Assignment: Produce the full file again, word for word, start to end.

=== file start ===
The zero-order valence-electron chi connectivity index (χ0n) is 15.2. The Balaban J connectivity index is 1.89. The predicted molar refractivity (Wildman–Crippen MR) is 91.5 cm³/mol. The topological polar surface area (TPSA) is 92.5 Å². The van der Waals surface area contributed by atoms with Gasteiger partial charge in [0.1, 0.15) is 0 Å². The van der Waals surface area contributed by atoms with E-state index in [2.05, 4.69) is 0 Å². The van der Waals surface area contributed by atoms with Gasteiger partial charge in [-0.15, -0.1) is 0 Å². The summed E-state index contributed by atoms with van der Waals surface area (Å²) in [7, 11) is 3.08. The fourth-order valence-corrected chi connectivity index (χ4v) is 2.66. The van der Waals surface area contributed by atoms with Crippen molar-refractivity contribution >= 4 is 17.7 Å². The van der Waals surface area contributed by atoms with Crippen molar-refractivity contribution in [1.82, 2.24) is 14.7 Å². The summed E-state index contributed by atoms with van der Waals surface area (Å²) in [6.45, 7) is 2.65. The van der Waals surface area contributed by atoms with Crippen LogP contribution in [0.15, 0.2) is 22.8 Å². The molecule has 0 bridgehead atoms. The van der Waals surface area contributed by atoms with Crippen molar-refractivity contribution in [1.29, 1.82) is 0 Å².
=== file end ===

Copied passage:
The zero-order valence-electron chi connectivity index (χ0n) is 15.2. The Balaban J connectivity index is 1.89. The predicted molar refractivity (Wildman–Crippen MR) is 91.5 cm³/mol. The topological polar surface area (TPSA) is 92.5 Å². The van der Waals surface area contributed by atoms with Gasteiger partial charge in [0.1, 0.15) is 0 Å². The van der Waals surface area contributed by atoms with E-state index in [2.05, 4.69) is 0 Å². The van der Waals surface area contributed by atoms with Gasteiger partial charge in [-0.15, -0.1) is 0 Å². The summed E-state index contributed by atoms with van der Waals surface area (Å²) in [7, 11) is 3.08. The fourth-order valence-corrected chi connectivity index (χ4v) is 2.66. The van der Waals surface area contributed by atoms with Crippen molar-refractivity contribution >= 4 is 17.7 Å². The van der Waals surface area contributed by atoms with Crippen molar-refractivity contribution in [1.82, 2.24) is 14.7 Å². The summed E-state index contributed by atoms with van der Waals surface area (Å²) in [6.45, 7) is 2.65. The van der Waals surface area contributed by atoms with Crippen LogP contribution in [0.15, 0.2) is 22.8 Å². The molecule has 0 bridgehead atoms. The van der Waals surface area contributed by atoms with Crippen molar-refractivity contribution in [1.29, 1.82) is 0 Å².